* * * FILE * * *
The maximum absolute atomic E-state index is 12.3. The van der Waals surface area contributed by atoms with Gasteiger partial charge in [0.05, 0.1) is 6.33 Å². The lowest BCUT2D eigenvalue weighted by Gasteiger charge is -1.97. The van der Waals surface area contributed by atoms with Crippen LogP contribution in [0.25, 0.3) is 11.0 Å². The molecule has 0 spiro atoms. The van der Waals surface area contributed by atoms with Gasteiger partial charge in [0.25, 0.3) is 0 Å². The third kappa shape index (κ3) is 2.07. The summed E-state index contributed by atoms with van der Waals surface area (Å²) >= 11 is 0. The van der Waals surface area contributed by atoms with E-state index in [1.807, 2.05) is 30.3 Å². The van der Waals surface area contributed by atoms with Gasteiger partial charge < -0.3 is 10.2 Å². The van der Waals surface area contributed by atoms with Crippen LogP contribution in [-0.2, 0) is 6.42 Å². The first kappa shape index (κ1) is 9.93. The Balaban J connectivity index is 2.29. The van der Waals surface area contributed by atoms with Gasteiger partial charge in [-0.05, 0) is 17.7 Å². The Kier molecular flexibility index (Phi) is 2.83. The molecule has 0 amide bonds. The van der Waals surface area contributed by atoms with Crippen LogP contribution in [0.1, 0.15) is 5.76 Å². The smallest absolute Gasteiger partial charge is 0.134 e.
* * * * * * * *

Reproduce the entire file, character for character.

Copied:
The maximum absolute atomic E-state index is 12.3. The van der Waals surface area contributed by atoms with Gasteiger partial charge in [0.05, 0.1) is 6.33 Å². The lowest BCUT2D eigenvalue weighted by Gasteiger charge is -1.97. The van der Waals surface area contributed by atoms with Crippen LogP contribution in [0.25, 0.3) is 11.0 Å². The molecule has 0 spiro atoms. The van der Waals surface area contributed by atoms with Gasteiger partial charge in [0.25, 0.3) is 0 Å². The third kappa shape index (κ3) is 2.07. The summed E-state index contributed by atoms with van der Waals surface area (Å²) >= 11 is 0. The van der Waals surface area contributed by atoms with E-state index in [1.807, 2.05) is 30.3 Å². The van der Waals surface area contributed by atoms with Gasteiger partial charge < -0.3 is 10.2 Å². The van der Waals surface area contributed by atoms with Crippen LogP contribution in [-0.2, 0) is 6.42 Å². The first kappa shape index (κ1) is 9.93. The Balaban J connectivity index is 2.29. The van der Waals surface area contributed by atoms with Gasteiger partial charge in [-0.05, 0) is 17.7 Å². The Kier molecular flexibility index (Phi) is 2.83. The molecule has 0 amide bonds. The van der Waals surface area contributed by atoms with Crippen LogP contribution in [0.1, 0.15) is 5.76 Å². The smallest absolute Gasteiger partial charge is 0.134 e.